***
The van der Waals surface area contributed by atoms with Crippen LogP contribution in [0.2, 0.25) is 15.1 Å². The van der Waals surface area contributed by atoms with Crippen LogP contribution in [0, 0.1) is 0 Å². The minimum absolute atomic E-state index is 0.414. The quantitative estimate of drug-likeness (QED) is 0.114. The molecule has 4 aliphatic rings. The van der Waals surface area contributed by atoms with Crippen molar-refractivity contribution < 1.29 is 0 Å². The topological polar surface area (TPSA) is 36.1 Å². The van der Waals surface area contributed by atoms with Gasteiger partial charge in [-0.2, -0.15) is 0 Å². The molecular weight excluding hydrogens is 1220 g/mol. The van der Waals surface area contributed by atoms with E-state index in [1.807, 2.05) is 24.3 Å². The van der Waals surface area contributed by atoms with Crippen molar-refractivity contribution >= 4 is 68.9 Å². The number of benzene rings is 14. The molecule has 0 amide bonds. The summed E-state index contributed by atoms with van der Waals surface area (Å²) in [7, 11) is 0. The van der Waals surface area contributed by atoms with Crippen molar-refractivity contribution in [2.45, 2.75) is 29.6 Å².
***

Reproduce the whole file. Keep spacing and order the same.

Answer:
The van der Waals surface area contributed by atoms with Crippen LogP contribution in [0.2, 0.25) is 15.1 Å². The van der Waals surface area contributed by atoms with Crippen LogP contribution in [0, 0.1) is 0 Å². The minimum absolute atomic E-state index is 0.414. The quantitative estimate of drug-likeness (QED) is 0.114. The molecule has 4 aliphatic rings. The van der Waals surface area contributed by atoms with Crippen molar-refractivity contribution < 1.29 is 0 Å². The topological polar surface area (TPSA) is 36.1 Å². The van der Waals surface area contributed by atoms with Gasteiger partial charge in [-0.2, -0.15) is 0 Å². The molecular weight excluding hydrogens is 1220 g/mol. The van der Waals surface area contributed by atoms with E-state index in [1.807, 2.05) is 24.3 Å². The van der Waals surface area contributed by atoms with Crippen molar-refractivity contribution >= 4 is 68.9 Å². The number of benzene rings is 14. The molecule has 0 amide bonds. The summed E-state index contributed by atoms with van der Waals surface area (Å²) in [7, 11) is 0. The van der Waals surface area contributed by atoms with Crippen molar-refractivity contribution in [2.45, 2.75) is 29.6 Å².